Money Mondays: The Latest On Identity Theft




We start off this week with some news about identity fraud. And it is not good news, is that right?

A recent study by Javelin Strategy & Research and identity-theft protection firm Lifelock found that more people were victims of identity fraud last year than at any point in over a decade. The study showed a dramatic 18% increase in identity fraud from 2015, involving some 15.4 million American consumers in 2016, and resulting in $16 billion in total losses. And much of this can be chalked up to credit card fraud, in spite of increased security measures that have been rolled out over the past few years, including credit cards with security chips.

Are the chip cards not working?

Actually, chip cards are working. Traditional retailers that have switched over to chip and pin cards have seen a dramatic reduction in cases of fraudulent purchases. Mastercard said counterfeit card fraud is down at its top 5 EMV-enabled merchants by more than 60 percent since October 2015.

And chip usage has helped bring down the amount of losses on existing card fraud to $961 on average per incident in 2016, down 2% from a year prior and down 30% from 2013. So the move to chip cards has worked for consumers, retailers and card companies where is has been implemented. However, 64% of storefront merchants still only accept cards’ magnetic stripe.

So why is identity fraud going up?

Despite the success of chip cards, the majority cases of identity fraud still involved credit cards. How can this be? Two words: online shopping. We are seeing a significant surge in “card not present” purchase fraud – that is, when purchases are made without swiping or inserting a physical card.

Obviously, those situations are most commonly encountered during online shopping. The study found a key contributor to the uptick in credit card fraud was a 15% rise in cases of fraudulent purchases online, where consumers try to purchase something on counterfeit or unsecure websites, and end up volunteering their personal information.

Once they have your information, what are they doing with it?

There are a few ways fraudsters use your information. The most common is to duplicate your credit card. Called “existing-card” fraud, this involves criminals taking your card information and creating counterfeit debit and credit cards. That tactic saw a new record this past year. The second route fraudsters can take is called new account fraud, in which new accounts are opened in consumers’ names without their knowledge or knowledge by the lender.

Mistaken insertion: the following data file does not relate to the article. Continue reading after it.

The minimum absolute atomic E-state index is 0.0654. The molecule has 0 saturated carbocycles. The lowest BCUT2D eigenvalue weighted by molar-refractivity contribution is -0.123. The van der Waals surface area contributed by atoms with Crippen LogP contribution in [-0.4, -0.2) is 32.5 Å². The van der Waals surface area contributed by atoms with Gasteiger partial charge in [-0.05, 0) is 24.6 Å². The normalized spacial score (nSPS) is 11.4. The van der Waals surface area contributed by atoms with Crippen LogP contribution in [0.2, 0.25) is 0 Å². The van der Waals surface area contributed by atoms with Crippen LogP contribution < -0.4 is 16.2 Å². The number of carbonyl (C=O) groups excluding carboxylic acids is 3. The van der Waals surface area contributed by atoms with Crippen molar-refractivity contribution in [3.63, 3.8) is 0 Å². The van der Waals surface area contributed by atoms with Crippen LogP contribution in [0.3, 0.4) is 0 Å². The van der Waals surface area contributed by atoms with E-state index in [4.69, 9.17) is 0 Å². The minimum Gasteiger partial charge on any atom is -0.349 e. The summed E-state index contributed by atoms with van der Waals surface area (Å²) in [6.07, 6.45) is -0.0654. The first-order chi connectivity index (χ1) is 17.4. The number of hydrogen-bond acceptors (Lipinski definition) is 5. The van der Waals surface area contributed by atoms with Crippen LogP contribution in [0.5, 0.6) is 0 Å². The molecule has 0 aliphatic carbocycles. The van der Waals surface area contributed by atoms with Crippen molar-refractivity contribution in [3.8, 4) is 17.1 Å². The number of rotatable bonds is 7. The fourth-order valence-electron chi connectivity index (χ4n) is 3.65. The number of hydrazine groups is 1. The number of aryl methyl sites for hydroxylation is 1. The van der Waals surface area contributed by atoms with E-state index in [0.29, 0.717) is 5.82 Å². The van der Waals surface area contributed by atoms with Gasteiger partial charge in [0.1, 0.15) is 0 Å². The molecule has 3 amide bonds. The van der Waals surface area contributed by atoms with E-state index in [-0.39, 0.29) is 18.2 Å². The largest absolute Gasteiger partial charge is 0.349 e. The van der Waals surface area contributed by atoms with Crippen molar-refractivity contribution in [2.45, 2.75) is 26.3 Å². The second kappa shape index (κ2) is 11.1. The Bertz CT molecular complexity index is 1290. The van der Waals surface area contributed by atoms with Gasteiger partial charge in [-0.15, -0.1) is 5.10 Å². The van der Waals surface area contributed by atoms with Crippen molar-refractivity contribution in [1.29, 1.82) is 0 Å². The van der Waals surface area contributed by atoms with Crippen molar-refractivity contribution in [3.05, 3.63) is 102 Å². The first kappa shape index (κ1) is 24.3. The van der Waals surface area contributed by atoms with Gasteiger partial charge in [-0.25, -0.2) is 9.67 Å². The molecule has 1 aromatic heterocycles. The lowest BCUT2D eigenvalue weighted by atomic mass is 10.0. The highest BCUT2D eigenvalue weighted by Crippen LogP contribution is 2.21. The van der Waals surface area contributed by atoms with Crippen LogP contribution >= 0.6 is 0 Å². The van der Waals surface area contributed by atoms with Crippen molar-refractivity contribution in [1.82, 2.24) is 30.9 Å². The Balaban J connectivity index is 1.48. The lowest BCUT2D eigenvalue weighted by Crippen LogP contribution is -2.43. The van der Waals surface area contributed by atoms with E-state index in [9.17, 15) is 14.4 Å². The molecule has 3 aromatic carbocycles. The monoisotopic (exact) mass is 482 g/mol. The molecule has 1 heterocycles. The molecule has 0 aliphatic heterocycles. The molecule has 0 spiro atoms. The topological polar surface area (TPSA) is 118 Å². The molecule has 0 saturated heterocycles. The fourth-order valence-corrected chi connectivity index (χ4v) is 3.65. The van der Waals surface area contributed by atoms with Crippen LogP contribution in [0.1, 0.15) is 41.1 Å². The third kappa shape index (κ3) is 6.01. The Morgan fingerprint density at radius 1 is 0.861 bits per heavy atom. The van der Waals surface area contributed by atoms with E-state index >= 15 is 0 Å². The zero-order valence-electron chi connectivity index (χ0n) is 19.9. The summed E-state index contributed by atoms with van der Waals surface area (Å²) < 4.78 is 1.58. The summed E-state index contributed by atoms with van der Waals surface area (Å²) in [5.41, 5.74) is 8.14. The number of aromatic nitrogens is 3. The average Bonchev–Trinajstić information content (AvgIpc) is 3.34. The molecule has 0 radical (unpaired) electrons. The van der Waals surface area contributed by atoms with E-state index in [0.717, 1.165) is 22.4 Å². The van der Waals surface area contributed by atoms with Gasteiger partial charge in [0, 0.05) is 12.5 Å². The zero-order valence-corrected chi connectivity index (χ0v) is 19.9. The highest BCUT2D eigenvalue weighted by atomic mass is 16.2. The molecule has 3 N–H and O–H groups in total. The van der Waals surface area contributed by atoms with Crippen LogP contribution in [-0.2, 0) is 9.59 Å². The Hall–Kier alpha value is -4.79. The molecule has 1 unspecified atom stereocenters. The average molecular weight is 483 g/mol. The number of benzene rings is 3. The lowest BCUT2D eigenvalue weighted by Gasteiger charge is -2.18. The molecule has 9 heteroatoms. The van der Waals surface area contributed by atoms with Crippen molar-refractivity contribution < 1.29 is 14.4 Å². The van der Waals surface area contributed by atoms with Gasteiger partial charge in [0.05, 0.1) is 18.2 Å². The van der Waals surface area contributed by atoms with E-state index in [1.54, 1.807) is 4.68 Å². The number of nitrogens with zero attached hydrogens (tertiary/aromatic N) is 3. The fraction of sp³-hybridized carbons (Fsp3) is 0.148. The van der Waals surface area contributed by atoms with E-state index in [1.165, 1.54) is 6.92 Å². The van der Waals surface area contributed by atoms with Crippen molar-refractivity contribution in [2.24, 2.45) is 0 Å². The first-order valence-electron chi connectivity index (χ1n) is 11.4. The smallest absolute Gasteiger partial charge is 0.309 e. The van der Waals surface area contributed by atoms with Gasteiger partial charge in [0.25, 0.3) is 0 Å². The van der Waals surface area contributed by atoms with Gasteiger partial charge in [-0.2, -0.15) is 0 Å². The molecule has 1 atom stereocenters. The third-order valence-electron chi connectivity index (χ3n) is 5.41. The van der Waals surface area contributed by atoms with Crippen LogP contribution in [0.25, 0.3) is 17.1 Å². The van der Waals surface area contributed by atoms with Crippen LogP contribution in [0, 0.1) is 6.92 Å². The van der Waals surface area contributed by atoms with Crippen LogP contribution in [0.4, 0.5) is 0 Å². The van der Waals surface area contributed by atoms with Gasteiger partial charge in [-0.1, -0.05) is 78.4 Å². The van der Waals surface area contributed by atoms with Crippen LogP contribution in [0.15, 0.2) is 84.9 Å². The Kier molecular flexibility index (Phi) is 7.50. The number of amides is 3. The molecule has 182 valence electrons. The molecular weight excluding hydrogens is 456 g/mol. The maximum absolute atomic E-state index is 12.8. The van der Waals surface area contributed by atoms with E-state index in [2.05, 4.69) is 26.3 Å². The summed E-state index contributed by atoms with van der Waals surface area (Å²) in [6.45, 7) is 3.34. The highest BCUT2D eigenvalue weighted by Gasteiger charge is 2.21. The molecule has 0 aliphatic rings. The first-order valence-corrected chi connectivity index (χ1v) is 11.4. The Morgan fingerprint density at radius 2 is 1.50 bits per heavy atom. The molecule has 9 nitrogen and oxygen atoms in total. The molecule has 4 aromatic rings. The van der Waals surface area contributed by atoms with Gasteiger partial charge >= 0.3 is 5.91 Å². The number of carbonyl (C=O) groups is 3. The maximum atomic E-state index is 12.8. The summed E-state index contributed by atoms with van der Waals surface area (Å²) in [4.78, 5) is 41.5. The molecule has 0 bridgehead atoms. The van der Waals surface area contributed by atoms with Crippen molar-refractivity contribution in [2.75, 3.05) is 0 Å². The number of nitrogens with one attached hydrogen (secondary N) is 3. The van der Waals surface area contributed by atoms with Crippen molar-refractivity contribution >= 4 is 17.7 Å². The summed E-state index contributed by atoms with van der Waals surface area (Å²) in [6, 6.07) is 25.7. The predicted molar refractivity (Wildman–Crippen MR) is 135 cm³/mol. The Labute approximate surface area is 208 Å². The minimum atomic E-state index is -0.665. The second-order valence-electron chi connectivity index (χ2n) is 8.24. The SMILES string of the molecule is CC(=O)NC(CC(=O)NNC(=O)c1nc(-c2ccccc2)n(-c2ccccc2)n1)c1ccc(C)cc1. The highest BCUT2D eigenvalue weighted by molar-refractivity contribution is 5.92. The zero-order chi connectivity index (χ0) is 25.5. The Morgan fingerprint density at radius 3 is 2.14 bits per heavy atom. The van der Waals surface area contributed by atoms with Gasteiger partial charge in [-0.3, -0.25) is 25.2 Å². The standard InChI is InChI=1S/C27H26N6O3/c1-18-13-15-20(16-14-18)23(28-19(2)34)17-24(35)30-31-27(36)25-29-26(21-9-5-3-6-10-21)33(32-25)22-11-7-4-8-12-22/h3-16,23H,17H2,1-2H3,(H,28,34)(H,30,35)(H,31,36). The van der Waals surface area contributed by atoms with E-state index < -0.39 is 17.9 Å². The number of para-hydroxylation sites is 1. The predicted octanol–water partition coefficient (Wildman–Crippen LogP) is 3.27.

This type of fraud also saw a significant rise, jumping 40% to 1.8 million in 2016. Finally, fraudsters can use your stolen information and identity to simply take over an account, be it a bank account or a credit card. The number of cases of consumers reporting this type of identity theft increased by over one-fifth to 1.4 million cases last year.

 How can we prevent this from happening to us?

There are a few things you can do to protect yourself. First, avoid making any purchases on public or unsecured wi-fi connections. I know it is convenient to pop online when you are at a restaurant, but public connections expose your information, particularly those that are not secured.

Second, check to make sure the site is secure when you are purchasing. All websites that you are making purchases on should start with https://. If there is no s, do not provide you information!

Third, stick to reputable websites when providing your credit card info, not random sites with names like Finally, track your purchases and your credit reports. If you don’t monitor your statements, you are not going to be able to catch fraud and report it.

Mellody is President of Ariel investments, a Chicago-based money management firm that serves individual investors and retirement plans through its no-load mutual funds and separate accounts. Additionally, she is a regular financial contributor and analyst for CBS News.


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